You’re a tourist? You must be very rich

Phnom Penh

Phnom Penh

We were being dragged around yet another Chinese craft workshop and saw a lady making a beautiful embroidered picture. When we stopped to admire her work the owner quickly switched to salesman mode and told us it could be packaged and sold to us for only $80. We had nowhere to pack this, no inclination to buy it, and more than that no spare $80 in our budget for an unexpected purchase like this. When the news was conveyed to the lady via our interpreter/guide, she looked despondent and said something along the lines of “I’m sorry you don’t like it”.

For many years I didn’t understand the significance of this episode. As two travelling youngsters we had explained to our guide that $80 was a lot of money for us; that we had a tight budget, and that we had scrimped and saved to be able to come all the way to China. When he asked about our earnings and his eyes lit up at our reply we were quick to point out the cost of our mortgage, the price of food, clothing, fuel, taxes etc. “We’re not rich” was our message. We might earn a lot by Chinese standards but the cost of living is so high at home that much of that money goes on basic unavoidable expenses.

In the 15 years since our trip to China I’ve seen many others make the same argument, playing down our wealth when visiting countries where the majority of people live hand to mouth and have no bank account or possibility of saving. It’s done with the best of intentions, usually to try and correct the perception of a local person of their infinite wealth.

But I realise that on the most simple level we did live in a completely different world to that woman in the Chinese workshop. She didn’t need to know anything about our income or living costs to make her mind up that we were incredibly rich. We were there, and that was enough!

On our recent travels in Laos and Cambodia, most of those we spoke to had never left their borders and had only travelled to another city in their country to sort out important administration. A trip overseas was out of the question for two reasons: one is money of course, but the other is the basic concept of leisure time. The idea of having five weeks paid annual leave (or even the American 10 days) is a true luxury and any time off in the week is usually spent on family business. A day out to the nearest river or beach is often a major treat.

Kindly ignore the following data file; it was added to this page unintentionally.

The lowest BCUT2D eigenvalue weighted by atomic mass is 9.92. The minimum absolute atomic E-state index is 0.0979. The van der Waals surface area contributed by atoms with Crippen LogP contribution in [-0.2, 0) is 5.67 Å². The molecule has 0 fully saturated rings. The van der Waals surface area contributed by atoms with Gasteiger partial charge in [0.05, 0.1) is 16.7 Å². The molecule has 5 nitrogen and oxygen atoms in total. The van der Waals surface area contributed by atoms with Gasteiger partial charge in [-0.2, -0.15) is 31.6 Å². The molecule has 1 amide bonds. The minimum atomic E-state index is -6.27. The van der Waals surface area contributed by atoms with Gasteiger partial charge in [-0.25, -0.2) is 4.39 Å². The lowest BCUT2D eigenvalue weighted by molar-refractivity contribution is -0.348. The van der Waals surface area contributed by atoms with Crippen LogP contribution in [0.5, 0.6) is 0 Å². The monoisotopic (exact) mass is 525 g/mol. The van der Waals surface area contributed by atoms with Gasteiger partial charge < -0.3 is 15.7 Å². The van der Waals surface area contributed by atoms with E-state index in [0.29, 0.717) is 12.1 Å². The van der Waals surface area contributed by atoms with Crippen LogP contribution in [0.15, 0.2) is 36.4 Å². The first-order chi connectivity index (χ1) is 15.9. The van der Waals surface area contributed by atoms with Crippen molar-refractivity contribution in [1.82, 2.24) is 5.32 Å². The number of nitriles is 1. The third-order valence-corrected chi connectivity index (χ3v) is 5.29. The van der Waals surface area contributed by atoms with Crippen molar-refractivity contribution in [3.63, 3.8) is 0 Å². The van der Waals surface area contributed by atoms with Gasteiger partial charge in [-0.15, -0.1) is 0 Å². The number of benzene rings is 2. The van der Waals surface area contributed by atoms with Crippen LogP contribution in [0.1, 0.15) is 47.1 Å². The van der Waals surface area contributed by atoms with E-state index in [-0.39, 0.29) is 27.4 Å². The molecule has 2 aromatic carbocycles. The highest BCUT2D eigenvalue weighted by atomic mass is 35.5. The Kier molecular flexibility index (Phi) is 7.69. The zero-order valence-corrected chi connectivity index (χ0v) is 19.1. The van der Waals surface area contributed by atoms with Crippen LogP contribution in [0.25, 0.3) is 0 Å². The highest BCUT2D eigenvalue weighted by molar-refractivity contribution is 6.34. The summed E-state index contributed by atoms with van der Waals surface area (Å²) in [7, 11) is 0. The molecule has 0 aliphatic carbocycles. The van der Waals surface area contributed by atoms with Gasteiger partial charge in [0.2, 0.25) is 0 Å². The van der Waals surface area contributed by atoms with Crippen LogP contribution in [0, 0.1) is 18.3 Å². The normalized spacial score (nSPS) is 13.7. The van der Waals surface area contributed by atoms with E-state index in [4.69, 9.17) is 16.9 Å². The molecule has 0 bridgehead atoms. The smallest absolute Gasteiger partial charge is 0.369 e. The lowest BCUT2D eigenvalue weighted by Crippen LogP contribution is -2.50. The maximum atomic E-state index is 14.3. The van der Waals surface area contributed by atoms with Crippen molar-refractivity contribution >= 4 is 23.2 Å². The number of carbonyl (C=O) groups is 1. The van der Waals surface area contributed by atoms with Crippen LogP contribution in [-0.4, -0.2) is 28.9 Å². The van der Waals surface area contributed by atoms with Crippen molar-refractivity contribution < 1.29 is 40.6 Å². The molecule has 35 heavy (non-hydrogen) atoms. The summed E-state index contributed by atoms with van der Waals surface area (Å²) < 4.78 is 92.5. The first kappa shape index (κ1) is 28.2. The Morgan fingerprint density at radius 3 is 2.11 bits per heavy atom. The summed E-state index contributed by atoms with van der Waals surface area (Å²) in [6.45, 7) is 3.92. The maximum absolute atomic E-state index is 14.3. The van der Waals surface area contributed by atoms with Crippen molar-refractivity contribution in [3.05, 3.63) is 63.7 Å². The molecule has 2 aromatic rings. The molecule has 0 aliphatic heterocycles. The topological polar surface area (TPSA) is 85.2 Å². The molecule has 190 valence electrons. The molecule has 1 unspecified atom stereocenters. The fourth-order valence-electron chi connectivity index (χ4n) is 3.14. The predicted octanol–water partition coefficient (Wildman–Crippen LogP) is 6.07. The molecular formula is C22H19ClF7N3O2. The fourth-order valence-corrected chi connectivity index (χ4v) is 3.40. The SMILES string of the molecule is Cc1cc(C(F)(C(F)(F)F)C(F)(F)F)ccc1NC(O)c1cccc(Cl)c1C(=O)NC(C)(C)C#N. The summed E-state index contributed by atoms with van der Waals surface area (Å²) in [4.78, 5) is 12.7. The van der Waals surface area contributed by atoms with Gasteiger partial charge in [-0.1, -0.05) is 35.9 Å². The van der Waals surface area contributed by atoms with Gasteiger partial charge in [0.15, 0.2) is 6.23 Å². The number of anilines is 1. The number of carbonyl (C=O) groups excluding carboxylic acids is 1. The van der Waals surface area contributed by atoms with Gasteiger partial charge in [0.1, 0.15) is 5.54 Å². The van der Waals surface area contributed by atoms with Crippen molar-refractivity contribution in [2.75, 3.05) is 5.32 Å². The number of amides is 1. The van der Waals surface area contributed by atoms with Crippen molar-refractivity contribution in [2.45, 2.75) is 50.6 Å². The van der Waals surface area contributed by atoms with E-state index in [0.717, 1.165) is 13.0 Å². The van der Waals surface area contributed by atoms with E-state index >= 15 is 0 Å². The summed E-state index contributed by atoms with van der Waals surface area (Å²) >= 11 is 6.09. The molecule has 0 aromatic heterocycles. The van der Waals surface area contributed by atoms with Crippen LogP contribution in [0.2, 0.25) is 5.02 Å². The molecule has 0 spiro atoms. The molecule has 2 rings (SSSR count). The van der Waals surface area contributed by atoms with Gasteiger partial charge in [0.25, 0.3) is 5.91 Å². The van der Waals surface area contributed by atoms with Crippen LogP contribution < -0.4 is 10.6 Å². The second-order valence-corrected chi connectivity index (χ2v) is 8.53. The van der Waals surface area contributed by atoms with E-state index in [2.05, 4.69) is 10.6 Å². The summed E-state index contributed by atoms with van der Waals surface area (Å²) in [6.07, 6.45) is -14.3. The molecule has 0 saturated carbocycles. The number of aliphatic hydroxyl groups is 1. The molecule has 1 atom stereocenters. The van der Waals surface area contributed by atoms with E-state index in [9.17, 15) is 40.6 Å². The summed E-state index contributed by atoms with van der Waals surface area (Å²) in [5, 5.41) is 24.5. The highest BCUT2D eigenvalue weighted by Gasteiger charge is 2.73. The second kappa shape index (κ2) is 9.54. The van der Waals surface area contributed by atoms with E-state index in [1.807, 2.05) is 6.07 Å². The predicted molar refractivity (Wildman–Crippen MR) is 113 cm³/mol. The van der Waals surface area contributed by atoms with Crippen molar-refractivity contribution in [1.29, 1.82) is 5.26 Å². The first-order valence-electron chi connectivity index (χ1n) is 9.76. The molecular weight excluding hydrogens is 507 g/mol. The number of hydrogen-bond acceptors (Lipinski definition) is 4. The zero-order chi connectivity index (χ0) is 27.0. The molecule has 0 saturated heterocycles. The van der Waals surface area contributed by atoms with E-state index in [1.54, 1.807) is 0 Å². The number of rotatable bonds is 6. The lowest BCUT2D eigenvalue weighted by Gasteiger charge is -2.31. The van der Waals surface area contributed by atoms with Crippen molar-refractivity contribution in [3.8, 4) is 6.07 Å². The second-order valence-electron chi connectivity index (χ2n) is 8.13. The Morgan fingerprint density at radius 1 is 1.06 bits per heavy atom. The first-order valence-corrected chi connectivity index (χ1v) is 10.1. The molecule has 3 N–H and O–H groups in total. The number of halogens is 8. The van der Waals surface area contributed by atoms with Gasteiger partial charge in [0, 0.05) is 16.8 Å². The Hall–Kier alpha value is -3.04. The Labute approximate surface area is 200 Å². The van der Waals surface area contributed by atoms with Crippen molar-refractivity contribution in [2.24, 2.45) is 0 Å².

So when we arrive, travelling through their country for no reason other than our own desire to be there, it is this freedom to travel that gives away our wealth before any thought of finances. The fact that, in the case of our visit to China, we were young twentysomethings, makes this assumption so much stronger.

So now, when we travel to the poorer parts of Asia or Africa we no longer protest our financial modesty. We accept that assumptions will be made, that our ability to travel around the world because we want to will mark us out as priveleged. Starting off with that mindset might even allow us to interact with people in a more honest and respectful manner as a result.

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Freelance travel writer

10 Responses to “You’re a tourist? You must be very rich”

  1. hmm, interesting – certainly an experience i’ve shared. feel this particularly keenly when i’m traveling for work and staying at some stupid huge and expensive hotel in southeast asia. you’re right though – it’s pretty laughable to suggest that “you’re not rich” in comparison to some of the people you meet – and it’s always good to keep that firmly in mind.

    June 7, 2010 at 9:14 am
  2. Rich is relative, when you earn $ 10 a day, someone earning $100 looks rich, the fact that their expenses are higher is immaterial to the bloke earning $10.00

    June 7, 2010 at 9:37 am
  3. You make such good points!!! I’ve been guilty of pulling the poor traveller card, though more recently the poor ESL teacher!!! I still always get taken aback when I’m shopping with my Chinese friends and even with their bargaining skills they can’t get the price down as low as they would get bcos the sales person insists that I’m a rich foreigner and therefore should pay more!!! But it’s so true that it really is a privilege to travel, even if your a poor backpacker, of course you look wealthy there’s no point denying it!

    June 7, 2010 at 10:21 am
  4. I also wonder what it must look like from the perspective of someone who lives on a few dollars a day out of necessity, seeing young Western backpackers — people from a much more affluent part of the world — trying to do the same out of choice.

    The world’s a funny place.

    June 7, 2010 at 10:37 am